Local Manufacturing of Enzymes
For The Multiplex Diagnosis of
Candidiasis and STIs
The advent of emerging, reemerging infectious and non-communicable diseases still remain major public health challenge globally. The current Covid-19 pandemic highlights the need for increased capacity in molecular testing techniques including Polymerase Chain Reaction (PCR), Single Nucleotide Polymorphism (SNP) analysis and Quantitative Real-time Polymerase Chain Reaction (qRT-PCR) for accurate diagnosis and surveillance in resource limited settings.
Most of the equipment and reagents for molecular diagnosis and research are not readily available in the local market hence need to be imported, making them expensive and their importation further hindered by transportation difficulties resulting in delays and the inability to maintain the cold-chain for temperature sensitive reagents like DNA polymerases used in PCR and Loop Mediated Isothermal Amplification (LAMP) reactions. The high cost of these reagents and equipment reduces interest in molecular related diagnosis and research in Ghana. However, the increase in public domain knowledge resulting from patent expiration has made more information available and increased the freedom to operate in exploiting low-cost options for molecular diagnostics making it possible to overcome the challenges of cost, access, transportation and storage through the local biomanufacturing of molecular biology reagents, such as enzymes.
The current study, sought to address the challenge of enzyme accessibility in Ghana including high cost, cold-chain issues, by expressing a high-fidelity DNA polymerase called Open Vent using the bacterium E. coli and packaged the enzyme as evaporated cellular reagent and subsequently demonstrated the use of these expressed non-purified enzyme in a proof-of-concept multiplex PCR diagnosis assay for identification of Candida albicans, Neisseria gonorrhoeae, Treponema pallidum and Trichomonas vaginalis. Gene encoding off-patent wild-type DNA polymerase from Pyrococcus in a pOBL plasmid backbone was obtained from the Open Enzyme Collection. This DNA was codon optimized for expression in E. coli and domesticated for common type II restriction enzymes used in DNA assembly. pOBL 1 plasmid containing the Open Vent gene was transformed into competent BL21(DE3) E. coli and subsequently induced with 0.1 mM IPTG. The expressed Open Vent DNA polymerase enzyme was packaged as cellular reagents and used to identify 4 pathogens which were clinically and laboratory confirmed to be Candida albicans, Neisseria gonorrhoeae, Treponema pallidum and Trichomonas vaginalis in a multiplex PCR reaction. Primers were design for gene targets ITS 1 and ITS 2 gene, AP65-1 adhesive protein, Tp47 and Cryptic Plasmid Protein B (CPP B) gene for Candida albicans, Trichomonas vaginalis, Treponema pallidum and Neisseria gonorrhoeae respectively. Experimental descriptive study design was employed for the assay design where data regarding enzyme activity, expressed protein, assay optimization for multiplex PCR and diagnostic efficacy of the multiplex PCR assay were all experimentally determined. Cross-section design was used for the proof-of-concept.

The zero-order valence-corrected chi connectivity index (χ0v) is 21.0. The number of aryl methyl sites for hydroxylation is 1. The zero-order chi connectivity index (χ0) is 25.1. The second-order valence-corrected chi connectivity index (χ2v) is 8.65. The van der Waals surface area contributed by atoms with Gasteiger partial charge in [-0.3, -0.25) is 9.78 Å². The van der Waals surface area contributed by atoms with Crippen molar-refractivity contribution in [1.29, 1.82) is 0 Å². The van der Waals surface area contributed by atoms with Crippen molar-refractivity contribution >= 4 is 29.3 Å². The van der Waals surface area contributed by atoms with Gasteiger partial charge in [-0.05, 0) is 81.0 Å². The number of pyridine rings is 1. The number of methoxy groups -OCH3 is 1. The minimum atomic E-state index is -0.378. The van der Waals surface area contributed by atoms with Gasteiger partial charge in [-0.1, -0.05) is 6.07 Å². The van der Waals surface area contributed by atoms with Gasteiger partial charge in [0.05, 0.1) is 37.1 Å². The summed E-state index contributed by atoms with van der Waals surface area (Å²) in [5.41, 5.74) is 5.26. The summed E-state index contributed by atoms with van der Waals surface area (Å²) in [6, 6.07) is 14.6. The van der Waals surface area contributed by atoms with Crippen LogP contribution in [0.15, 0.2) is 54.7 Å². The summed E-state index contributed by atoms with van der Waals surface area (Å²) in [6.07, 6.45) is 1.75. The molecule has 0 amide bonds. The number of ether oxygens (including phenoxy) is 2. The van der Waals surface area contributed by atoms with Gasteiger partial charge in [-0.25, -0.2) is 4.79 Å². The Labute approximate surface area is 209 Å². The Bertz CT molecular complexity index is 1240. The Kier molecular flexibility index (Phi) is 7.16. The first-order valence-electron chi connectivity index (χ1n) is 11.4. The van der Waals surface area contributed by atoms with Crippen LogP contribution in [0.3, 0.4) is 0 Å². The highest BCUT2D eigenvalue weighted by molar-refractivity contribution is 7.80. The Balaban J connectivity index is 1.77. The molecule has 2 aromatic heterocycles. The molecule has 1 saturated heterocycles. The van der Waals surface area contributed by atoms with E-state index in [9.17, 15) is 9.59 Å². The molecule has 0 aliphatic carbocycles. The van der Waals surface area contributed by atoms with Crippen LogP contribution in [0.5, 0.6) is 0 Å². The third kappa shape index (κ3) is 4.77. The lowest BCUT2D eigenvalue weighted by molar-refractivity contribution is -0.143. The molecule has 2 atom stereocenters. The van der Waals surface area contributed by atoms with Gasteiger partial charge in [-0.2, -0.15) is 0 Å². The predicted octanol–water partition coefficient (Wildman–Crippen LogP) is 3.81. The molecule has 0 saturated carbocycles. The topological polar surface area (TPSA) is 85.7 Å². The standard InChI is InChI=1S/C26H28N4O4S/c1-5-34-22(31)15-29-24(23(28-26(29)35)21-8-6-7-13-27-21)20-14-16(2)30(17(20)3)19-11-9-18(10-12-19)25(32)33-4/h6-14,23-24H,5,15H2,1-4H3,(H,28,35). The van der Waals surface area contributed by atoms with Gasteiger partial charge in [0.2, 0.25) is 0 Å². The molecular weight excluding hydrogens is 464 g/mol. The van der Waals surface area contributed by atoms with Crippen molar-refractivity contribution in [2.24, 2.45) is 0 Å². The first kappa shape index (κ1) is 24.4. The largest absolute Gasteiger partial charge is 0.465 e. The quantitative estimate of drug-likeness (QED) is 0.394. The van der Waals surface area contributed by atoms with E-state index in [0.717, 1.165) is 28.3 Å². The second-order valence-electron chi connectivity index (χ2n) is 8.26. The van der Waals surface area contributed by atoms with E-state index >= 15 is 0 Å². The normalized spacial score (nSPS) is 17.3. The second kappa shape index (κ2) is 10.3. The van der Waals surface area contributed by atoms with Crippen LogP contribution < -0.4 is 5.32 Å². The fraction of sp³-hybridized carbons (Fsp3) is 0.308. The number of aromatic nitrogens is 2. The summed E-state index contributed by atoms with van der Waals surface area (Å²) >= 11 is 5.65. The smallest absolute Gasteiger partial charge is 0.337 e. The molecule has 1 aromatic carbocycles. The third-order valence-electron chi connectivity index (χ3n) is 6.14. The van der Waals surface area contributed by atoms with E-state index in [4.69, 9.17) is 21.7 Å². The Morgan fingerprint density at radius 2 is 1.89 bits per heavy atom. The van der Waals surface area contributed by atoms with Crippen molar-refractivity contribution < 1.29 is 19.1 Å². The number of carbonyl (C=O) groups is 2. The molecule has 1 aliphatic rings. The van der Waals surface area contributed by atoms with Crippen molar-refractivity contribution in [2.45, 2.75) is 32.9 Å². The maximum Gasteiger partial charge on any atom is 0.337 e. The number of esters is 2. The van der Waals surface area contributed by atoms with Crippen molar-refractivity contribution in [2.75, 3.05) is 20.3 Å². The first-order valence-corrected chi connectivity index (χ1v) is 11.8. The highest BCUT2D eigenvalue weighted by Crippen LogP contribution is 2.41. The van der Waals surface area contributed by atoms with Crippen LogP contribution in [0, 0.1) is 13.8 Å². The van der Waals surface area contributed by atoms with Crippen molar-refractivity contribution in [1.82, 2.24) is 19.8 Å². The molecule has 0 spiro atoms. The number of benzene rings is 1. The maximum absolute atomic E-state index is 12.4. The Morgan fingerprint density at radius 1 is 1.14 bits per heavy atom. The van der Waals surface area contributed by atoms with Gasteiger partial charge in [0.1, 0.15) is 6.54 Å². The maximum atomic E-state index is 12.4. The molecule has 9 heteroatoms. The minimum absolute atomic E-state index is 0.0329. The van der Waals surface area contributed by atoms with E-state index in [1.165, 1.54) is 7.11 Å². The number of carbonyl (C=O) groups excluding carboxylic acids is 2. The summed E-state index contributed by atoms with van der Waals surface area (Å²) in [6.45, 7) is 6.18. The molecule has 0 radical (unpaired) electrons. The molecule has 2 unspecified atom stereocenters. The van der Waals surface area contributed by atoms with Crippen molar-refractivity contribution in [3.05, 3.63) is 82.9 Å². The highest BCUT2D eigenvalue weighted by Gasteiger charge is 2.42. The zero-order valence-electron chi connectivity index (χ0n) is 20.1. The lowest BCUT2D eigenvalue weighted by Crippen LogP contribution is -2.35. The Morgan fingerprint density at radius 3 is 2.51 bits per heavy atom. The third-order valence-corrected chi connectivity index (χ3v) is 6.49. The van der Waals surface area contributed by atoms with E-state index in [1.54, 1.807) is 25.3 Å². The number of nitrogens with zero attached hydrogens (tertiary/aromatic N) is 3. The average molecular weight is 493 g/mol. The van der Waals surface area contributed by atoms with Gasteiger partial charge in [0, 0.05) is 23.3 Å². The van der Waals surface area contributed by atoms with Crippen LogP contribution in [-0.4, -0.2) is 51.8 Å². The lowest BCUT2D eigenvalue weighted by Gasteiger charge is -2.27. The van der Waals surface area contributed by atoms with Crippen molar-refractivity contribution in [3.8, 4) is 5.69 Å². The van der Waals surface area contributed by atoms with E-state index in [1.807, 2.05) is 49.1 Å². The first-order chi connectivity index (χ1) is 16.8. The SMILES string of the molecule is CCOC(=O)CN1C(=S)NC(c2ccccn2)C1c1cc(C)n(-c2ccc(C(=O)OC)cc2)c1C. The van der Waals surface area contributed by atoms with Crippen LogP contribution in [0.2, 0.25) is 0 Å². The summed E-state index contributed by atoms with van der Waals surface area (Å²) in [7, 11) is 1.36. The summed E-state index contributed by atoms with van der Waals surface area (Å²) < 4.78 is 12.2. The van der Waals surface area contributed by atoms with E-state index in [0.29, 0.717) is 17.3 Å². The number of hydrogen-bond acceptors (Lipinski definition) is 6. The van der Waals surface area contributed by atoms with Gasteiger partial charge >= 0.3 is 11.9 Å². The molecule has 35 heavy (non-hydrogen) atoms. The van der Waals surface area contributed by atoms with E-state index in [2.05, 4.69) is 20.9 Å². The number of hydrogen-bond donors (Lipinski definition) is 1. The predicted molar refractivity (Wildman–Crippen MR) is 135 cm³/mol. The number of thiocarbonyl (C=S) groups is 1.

This study demonstrated the expression of non-purified Open Vent DNA polymerase enzyme compared with commercial Deep Vent DNA polymerase from New England Biolab to detect Candida albicans, Trichomonas vaginalis, Treponema pallidum and Neisseria gonorrhoeae targets in a multiplex PCR assay. The availability of the pOBL 1 plasmid and other related open-sourced plasmids makes it possible for other researchers to produce this enzyme locally without importing enzymes like DNA polymerase for PCR.